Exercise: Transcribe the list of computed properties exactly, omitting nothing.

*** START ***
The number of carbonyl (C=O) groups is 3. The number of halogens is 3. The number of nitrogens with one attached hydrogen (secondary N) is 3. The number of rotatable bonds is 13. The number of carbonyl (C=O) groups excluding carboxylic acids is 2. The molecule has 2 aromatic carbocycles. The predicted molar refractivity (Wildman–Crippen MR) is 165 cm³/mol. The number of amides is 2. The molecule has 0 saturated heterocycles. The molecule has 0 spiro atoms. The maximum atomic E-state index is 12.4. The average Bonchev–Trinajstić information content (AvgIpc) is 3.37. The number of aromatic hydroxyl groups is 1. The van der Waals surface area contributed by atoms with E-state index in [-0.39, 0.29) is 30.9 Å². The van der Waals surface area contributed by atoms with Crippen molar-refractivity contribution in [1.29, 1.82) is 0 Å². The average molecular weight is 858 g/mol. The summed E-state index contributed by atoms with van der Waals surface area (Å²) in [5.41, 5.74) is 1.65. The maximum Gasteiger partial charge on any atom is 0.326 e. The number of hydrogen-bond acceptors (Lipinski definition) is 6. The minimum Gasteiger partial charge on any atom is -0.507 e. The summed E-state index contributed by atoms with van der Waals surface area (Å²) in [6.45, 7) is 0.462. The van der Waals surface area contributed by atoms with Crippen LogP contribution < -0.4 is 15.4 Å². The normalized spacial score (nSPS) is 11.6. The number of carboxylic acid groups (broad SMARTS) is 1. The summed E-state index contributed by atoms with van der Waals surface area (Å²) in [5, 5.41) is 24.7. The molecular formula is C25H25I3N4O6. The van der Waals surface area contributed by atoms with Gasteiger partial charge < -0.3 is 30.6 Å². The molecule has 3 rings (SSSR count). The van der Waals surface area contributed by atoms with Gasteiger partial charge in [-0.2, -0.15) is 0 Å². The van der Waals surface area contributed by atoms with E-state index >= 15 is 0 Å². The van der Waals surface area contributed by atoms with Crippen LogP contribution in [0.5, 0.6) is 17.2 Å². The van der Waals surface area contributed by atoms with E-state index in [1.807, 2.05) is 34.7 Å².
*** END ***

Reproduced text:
The number of carbonyl (C=O) groups is 3. The number of halogens is 3. The number of nitrogens with one attached hydrogen (secondary N) is 3. The number of rotatable bonds is 13. The number of carbonyl (C=O) groups excluding carboxylic acids is 2. The molecule has 2 aromatic carbocycles. The predicted molar refractivity (Wildman–Crippen MR) is 165 cm³/mol. The number of amides is 2. The molecule has 0 saturated heterocycles. The molecule has 0 spiro atoms. The maximum atomic E-state index is 12.4. The average Bonchev–Trinajstić information content (AvgIpc) is 3.37. The number of aromatic hydroxyl groups is 1. The van der Waals surface area contributed by atoms with E-state index in [-0.39, 0.29) is 30.9 Å². The van der Waals surface area contributed by atoms with Crippen molar-refractivity contribution in [1.29, 1.82) is 0 Å². The average molecular weight is 858 g/mol. The summed E-state index contributed by atoms with van der Waals surface area (Å²) in [5.41, 5.74) is 1.65. The maximum Gasteiger partial charge on any atom is 0.326 e. The number of hydrogen-bond acceptors (Lipinski definition) is 6. The minimum Gasteiger partial charge on any atom is -0.507 e. The summed E-state index contributed by atoms with van der Waals surface area (Å²) in [6.45, 7) is 0.462. The van der Waals surface area contributed by atoms with Crippen LogP contribution < -0.4 is 15.4 Å². The normalized spacial score (nSPS) is 11.6. The number of carboxylic acid groups (broad SMARTS) is 1. The summed E-state index contributed by atoms with van der Waals surface area (Å²) in [5, 5.41) is 24.7. The molecular formula is C25H25I3N4O6. The van der Waals surface area contributed by atoms with Gasteiger partial charge < -0.3 is 30.6 Å². The molecule has 3 rings (SSSR count). The van der Waals surface area contributed by atoms with Gasteiger partial charge in [-0.2, -0.15) is 0 Å². The van der Waals surface area contributed by atoms with E-state index >= 15 is 0 Å². The van der Waals surface area contributed by atoms with Crippen LogP contribution in [0.5, 0.6) is 17.2 Å². The van der Waals surface area contributed by atoms with E-state index in [1.807, 2.05) is 34.7 Å².